Seattle Seahawks outside linebacker Bruce Irvin (51) celebrates after sacking New England Patriots quarterback Tom Brady during the second half of NFL Super Bowl XLIX football game Sunday, Feb. 1, 2015, in Glendale, Ariz. (AP Photo/Michael Conroy)


Ten of the eleven positions on the Seahawks defense are either settled or have more than one proven option as a starter. The one position up for grabs is the SAM linebacker spot vacated by Bruce Irvin. There are at least three guys vying for the position, and that number may swell as training camp wears on. Pete Carroll is taking a measured approach to addressing the opening that sets a high floor, and leaves open the potential for a high ceiling player to step in.

Who is SAM?

Most fans know the difference between a linebacker and a defensive lineman. A slightly smaller set can tell an inside linebacker from an outside linebacker. A far smaller group can describe the roles of a SAM, MIKE, and WILL linebacker in a 4-3 under cover 3 like what the Seahawks often play. Don’t worry, you don’t need to know, and we are not going to get into too much detail here. What is useful to understand the responsibilities of a SAM linebacker so we can discuss which characteristics make a good one.

Screen Shot 2016-07-30 at 2.15.51 PM

Seattle asks its SAM linebacker to play near the line of scrimmage in combination with their larger, stronger defensive end (called a 5-technique). Red Bryant was the biggest 5-technique end the Seahawks employed. Michael Bennett has taken over that role. The reason this duo of SAM and 5T DE is important is because offenses usually bring a tight end next to their right tackle to form what is known as a “strong side.” Left tackles usually are left without anyone on their outside shoulder, so going it alone is called the “weakside.”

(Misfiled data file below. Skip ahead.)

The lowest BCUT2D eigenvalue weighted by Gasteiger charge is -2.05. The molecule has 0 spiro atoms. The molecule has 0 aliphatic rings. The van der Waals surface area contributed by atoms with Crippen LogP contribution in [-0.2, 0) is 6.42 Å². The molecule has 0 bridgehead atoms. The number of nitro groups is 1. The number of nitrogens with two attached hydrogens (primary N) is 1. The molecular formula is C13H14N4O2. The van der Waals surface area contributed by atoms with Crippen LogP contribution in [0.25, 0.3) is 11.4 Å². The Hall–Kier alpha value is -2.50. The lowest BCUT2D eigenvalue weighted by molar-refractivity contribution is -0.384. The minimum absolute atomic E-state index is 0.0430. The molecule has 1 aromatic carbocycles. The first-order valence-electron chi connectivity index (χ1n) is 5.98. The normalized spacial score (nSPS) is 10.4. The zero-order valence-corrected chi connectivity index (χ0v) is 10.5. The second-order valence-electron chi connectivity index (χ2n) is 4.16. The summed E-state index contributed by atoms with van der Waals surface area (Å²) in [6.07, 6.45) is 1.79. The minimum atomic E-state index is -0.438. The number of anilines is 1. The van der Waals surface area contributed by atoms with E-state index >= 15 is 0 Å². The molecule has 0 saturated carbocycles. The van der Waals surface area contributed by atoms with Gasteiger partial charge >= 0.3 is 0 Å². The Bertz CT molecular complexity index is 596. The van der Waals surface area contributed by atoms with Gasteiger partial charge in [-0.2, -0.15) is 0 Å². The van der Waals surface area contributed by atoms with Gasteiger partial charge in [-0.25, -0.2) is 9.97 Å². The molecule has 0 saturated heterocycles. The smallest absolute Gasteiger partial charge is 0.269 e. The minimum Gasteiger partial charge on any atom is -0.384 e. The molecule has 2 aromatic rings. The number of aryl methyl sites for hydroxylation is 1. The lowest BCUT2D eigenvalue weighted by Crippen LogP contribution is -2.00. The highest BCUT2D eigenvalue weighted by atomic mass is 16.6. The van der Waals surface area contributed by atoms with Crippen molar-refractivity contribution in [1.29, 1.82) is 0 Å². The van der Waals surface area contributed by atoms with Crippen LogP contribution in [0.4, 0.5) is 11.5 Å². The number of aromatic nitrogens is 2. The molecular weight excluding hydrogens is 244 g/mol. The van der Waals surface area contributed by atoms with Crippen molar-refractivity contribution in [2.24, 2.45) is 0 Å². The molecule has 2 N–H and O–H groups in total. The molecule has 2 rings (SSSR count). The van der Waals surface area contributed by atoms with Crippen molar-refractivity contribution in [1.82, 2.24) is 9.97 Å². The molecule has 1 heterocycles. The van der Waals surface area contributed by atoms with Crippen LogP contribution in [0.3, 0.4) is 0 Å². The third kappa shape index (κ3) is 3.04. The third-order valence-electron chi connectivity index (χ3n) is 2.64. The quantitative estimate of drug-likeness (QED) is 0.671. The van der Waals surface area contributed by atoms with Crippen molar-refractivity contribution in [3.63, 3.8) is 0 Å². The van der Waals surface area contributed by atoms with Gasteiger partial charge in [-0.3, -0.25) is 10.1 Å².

Teams often run to their strongside, because of the additional blocker, and because right tackles tend to be better run blockers. The Seahawks want to limit the run game wherever possible.

Much is made about their vaunted secondary and the Cover 3 look they play, but job number one for Seattle is stuffing the run. That helped them lead the NFL in run defense last year.

There are many nuances to the job of a SAM LB, but it really falls into three categories:

  1. Set the edge and force any outside runs back into the middle of the defense
  2. Drop into zone coverage, or sometimes matchup with a tight end
  3. Rush the passer

Carroll will sometimes talk about how the role of a SAM LB and the role of a LEO DE are almost interchangeable in their defense. The biggest difference is that for a LEO DE, the responsibilities listed above are in reverse order. The primary job of a SAM LB is to set the edge. What does that really mean? There are technique specifics like getting your hands on the outside shoulder of the outermost blocker and turning his back toward the ball, but the thing that matters is not allowing any runner to get the sideline. That sounds pretty straightforward, right? The challenge is the tidal wave of blockers the offense sends in that direction that a SAM LB must wade through and stand up to.

It is a physical position. For all the things that Aaron Curry did poorly in his short and expensive career, he set the edge as well as an SAM during the Carroll era due to his unusual strength for a linebacker. Irvin did this wonderfully as well. What Curry was terrible at was playing in space. When he was asked to drop back into coverage, he looked lost and often left big holes in the zone for offenses to exploit. He did not do well tackling in space either when a running back caught a swing pass. He was a mediocre pass rusher, which was fine for what a SAM needs to do. It just made him far too overpaid. The thing that really torpedoed his value to Seattle, though, was his inability to be strong in coverage.